July 28, 2012
Olympic sand rakers are unsung heroes
By THANE BURNETT, QMI Agency
LONDON - Your country calls for you to step up.
You are a typical teenage English boy.
And so you selflessly offer to join the cause and do your part in your nation’s most celebrated sporting event ever.
Fellow volunteers can find themselves guarding an elevator, or sitting at a desk at the bottom of some stairs somewhere or standing beside toilets because, well, someone should be left standing by the toilets.
But you are not these people.
You were chosen for a different task — another burden.
You are a typical English boy whose role in these Olympics is to show up at the storied Horse Guards Parade in downtown London.
It’s the unusual venue for the beach volleyball, and members of the Welsh Cavalry provide security; some of whom in May were patrolling the sandy paths of Helmand Province in Afghanistan.
But you are a teenage boy, and your particular mission is to sit on the closest sunny sideline benches of the beach volleyball court, watch some of the best, glistening bodies on the planet jump around in practically nothing and every once in a while, race out for 30 seconds to rake the sand that’s been mussed up by their bare and perfect feet.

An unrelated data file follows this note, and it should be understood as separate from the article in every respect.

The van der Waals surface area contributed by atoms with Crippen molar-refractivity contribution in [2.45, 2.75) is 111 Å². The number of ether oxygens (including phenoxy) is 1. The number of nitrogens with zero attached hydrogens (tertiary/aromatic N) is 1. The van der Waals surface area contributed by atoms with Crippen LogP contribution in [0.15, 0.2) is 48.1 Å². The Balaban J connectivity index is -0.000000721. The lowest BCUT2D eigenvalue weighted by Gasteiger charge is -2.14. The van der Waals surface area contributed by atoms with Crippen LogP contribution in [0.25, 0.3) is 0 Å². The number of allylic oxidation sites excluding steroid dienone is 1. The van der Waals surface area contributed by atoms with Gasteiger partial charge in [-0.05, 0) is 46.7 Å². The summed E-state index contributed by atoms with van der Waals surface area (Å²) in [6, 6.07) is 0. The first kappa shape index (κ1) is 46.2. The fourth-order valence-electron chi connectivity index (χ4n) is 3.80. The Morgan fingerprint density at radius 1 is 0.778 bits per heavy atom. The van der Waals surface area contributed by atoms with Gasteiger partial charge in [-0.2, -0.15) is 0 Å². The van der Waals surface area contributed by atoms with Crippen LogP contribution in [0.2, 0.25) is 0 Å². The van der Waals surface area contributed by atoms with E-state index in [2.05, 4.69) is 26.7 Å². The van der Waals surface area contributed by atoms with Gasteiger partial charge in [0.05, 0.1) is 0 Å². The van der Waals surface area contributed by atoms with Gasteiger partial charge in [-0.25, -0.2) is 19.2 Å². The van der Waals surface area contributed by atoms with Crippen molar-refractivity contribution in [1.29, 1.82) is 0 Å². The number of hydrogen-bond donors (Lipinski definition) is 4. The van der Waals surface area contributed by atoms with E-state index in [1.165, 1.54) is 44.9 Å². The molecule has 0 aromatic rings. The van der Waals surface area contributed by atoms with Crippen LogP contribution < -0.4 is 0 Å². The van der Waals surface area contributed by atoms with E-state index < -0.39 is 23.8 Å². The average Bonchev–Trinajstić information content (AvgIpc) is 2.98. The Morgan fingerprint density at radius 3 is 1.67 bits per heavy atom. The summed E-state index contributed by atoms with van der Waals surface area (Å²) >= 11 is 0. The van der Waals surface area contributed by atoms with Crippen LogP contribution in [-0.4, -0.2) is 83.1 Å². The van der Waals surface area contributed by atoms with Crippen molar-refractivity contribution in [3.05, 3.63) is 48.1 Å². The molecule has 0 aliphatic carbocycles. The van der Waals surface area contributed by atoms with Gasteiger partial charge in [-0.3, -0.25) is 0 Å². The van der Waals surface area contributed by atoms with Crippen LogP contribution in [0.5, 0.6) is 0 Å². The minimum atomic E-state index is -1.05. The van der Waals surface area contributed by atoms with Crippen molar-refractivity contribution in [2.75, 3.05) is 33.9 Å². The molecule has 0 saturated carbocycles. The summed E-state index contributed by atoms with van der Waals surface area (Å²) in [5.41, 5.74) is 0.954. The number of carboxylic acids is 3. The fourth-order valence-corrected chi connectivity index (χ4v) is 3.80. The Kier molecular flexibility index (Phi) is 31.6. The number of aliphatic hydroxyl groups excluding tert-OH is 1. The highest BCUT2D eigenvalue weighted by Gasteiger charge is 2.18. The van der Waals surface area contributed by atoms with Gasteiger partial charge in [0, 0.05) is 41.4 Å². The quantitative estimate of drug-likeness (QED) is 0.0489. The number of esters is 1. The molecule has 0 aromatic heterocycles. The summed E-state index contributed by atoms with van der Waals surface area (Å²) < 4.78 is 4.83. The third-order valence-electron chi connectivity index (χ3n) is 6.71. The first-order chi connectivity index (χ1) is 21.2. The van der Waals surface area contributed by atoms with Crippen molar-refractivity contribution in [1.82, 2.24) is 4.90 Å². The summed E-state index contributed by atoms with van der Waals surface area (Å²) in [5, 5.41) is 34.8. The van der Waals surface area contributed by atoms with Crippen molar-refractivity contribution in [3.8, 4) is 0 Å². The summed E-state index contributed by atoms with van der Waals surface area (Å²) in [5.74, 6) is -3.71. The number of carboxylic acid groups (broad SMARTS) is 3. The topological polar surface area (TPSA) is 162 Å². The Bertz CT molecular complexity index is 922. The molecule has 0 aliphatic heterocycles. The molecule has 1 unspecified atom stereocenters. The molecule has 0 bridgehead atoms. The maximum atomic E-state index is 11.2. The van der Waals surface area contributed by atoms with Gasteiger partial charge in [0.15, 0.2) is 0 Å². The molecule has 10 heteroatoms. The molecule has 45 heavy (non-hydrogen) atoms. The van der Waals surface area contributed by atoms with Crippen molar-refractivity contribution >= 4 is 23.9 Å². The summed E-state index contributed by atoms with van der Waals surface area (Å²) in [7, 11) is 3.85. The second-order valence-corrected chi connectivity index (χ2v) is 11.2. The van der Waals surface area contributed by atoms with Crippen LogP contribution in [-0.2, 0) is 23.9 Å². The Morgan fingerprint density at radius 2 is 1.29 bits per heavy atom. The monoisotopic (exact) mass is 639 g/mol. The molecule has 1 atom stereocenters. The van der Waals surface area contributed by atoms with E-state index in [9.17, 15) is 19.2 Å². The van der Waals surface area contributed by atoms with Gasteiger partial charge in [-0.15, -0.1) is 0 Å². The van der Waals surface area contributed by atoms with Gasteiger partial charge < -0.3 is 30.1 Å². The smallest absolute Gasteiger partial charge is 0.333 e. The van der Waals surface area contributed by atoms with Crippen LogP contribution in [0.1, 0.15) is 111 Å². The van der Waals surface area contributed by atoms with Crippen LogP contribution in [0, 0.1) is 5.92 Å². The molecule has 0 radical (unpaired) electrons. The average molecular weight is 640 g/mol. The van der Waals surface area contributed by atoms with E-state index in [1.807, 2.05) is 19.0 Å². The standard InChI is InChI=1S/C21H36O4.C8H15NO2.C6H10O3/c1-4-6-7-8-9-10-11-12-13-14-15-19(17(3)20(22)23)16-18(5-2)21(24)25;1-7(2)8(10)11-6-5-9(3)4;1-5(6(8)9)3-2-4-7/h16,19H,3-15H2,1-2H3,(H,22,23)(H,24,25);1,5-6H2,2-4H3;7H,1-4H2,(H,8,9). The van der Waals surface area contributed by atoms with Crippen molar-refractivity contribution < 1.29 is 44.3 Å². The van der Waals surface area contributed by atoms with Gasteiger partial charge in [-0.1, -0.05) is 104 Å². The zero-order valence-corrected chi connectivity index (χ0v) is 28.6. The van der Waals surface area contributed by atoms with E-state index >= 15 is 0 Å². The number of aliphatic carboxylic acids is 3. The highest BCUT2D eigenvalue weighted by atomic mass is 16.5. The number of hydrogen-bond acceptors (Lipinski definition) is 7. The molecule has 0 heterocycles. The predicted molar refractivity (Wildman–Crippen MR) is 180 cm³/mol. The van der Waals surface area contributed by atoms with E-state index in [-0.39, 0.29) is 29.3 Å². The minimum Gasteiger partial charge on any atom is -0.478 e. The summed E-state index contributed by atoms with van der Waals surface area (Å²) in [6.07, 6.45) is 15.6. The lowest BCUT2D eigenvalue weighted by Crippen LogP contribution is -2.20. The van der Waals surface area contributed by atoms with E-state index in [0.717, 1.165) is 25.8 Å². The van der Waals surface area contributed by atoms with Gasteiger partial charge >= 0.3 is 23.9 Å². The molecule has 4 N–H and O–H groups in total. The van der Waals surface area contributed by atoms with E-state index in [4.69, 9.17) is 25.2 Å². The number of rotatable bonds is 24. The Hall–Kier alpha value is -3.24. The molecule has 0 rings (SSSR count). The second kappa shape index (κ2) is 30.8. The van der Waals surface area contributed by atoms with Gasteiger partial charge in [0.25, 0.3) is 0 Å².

And the soundtrack to your Summer Games are constant, pulsating dance tunes blasted out loud enough to be heard over the champagne- and beer-fueled onlookers who almost as much as the athletes, cheer down from the bleachers for you.
Some would say that being a ‘raker’ is the best and easiest volunteer job at these Olympics.
That if these teenage boys — and girls — weren’t volunteering, they should consider paying to rent their rakes.
But wait, small voices are raised.
You have it wrong, protest this new young union of rakers.
They say they are misunderstood. That they don’t have it so sweet. That it’s much harder than it looks from just about every perfect angle.
“People always think it’s so easy,” sighs sand raker Liam Barratt.
“But it takes 100 percent concentration,” assures fellow volunteer Jaden Cameron.
The boys are both 17 years old and come from South London.
It’s frustrating that there’s an image that sand raking is a walk on the beach, they agree.
“You have to work quickly, and it can be difficult if the sand is wet or freezing,” Jaden points out.
But then the question: ‘freezing during the Summer Games?’
Right, well not actually freezing Jaden explains. But make no mistake, it’s not always hot on the court.
First-time rakers are humbled by the effort, the young sand sorters say.
There’s not even time to notice if any of the skimpily dressed court dancers are checking you out, Jaden assures.
And sometimes you don’t know the crowd is cheering for you until after you sit down, Liam adds of the 30 seconds of rush.
But these brave rakers are willing to shoulder this hardship, because this is their nation’s time to shine.
They will commit themselves to smoothing out each grain of sand if that’s what it takes.
Because you are a teenage boy, and while they are often asked to do much, your country needs you to hit that sand running.